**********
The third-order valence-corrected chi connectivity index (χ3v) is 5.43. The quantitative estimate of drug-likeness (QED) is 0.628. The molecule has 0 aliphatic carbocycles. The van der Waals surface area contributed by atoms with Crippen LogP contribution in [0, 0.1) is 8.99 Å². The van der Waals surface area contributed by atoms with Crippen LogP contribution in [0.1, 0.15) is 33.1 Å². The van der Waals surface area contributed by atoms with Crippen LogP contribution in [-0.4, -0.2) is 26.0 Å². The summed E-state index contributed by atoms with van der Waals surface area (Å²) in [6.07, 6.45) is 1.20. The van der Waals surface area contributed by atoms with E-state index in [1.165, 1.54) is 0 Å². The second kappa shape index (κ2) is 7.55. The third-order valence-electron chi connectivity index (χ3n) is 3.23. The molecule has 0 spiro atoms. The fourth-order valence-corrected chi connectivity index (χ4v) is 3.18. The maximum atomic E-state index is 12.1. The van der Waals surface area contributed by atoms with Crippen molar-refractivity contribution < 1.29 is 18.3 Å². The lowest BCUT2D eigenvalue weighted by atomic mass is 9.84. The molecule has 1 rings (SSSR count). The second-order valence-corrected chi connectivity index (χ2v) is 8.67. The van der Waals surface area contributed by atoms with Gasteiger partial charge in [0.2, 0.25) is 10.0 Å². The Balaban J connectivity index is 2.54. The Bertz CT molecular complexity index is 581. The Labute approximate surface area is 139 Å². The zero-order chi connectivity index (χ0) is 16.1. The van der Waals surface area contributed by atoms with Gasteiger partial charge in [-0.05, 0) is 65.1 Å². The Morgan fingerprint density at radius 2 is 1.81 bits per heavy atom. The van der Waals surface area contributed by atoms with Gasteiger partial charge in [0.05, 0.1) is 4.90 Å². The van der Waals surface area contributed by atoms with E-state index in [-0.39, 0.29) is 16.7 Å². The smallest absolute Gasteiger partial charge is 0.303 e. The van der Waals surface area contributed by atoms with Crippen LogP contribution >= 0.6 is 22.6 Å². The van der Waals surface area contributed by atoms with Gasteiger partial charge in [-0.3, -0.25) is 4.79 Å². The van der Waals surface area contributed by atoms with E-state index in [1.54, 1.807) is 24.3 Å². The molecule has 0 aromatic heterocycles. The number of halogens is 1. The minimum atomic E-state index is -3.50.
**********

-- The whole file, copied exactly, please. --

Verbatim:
The third-order valence-corrected chi connectivity index (χ3v) is 5.43. The quantitative estimate of drug-likeness (QED) is 0.628. The molecule has 0 aliphatic carbocycles. The van der Waals surface area contributed by atoms with Crippen LogP contribution in [0, 0.1) is 8.99 Å². The van der Waals surface area contributed by atoms with Crippen LogP contribution in [0.1, 0.15) is 33.1 Å². The van der Waals surface area contributed by atoms with Crippen LogP contribution in [-0.4, -0.2) is 26.0 Å². The summed E-state index contributed by atoms with van der Waals surface area (Å²) in [6.07, 6.45) is 1.20. The van der Waals surface area contributed by atoms with E-state index in [1.165, 1.54) is 0 Å². The second kappa shape index (κ2) is 7.55. The third-order valence-electron chi connectivity index (χ3n) is 3.23. The molecule has 0 spiro atoms. The fourth-order valence-corrected chi connectivity index (χ4v) is 3.18. The maximum atomic E-state index is 12.1. The van der Waals surface area contributed by atoms with Crippen molar-refractivity contribution < 1.29 is 18.3 Å². The lowest BCUT2D eigenvalue weighted by atomic mass is 9.84. The molecule has 1 rings (SSSR count). The second-order valence-corrected chi connectivity index (χ2v) is 8.67. The van der Waals surface area contributed by atoms with Gasteiger partial charge in [0.2, 0.25) is 10.0 Å². The Balaban J connectivity index is 2.54. The Bertz CT molecular complexity index is 581. The Labute approximate surface area is 139 Å². The zero-order chi connectivity index (χ0) is 16.1. The van der Waals surface area contributed by atoms with Gasteiger partial charge in [-0.05, 0) is 65.1 Å². The Morgan fingerprint density at radius 2 is 1.81 bits per heavy atom. The van der Waals surface area contributed by atoms with Gasteiger partial charge in [0.05, 0.1) is 4.90 Å². The van der Waals surface area contributed by atoms with E-state index in [-0.39, 0.29) is 16.7 Å². The smallest absolute Gasteiger partial charge is 0.303 e. The van der Waals surface area contributed by atoms with Crippen LogP contribution >= 0.6 is 22.6 Å². The van der Waals surface area contributed by atoms with Gasteiger partial charge in [-0.3, -0.25) is 4.79 Å². The van der Waals surface area contributed by atoms with E-state index in [1.54, 1.807) is 24.3 Å². The molecule has 0 aromatic heterocycles. The number of halogens is 1. The minimum atomic E-state index is -3.50.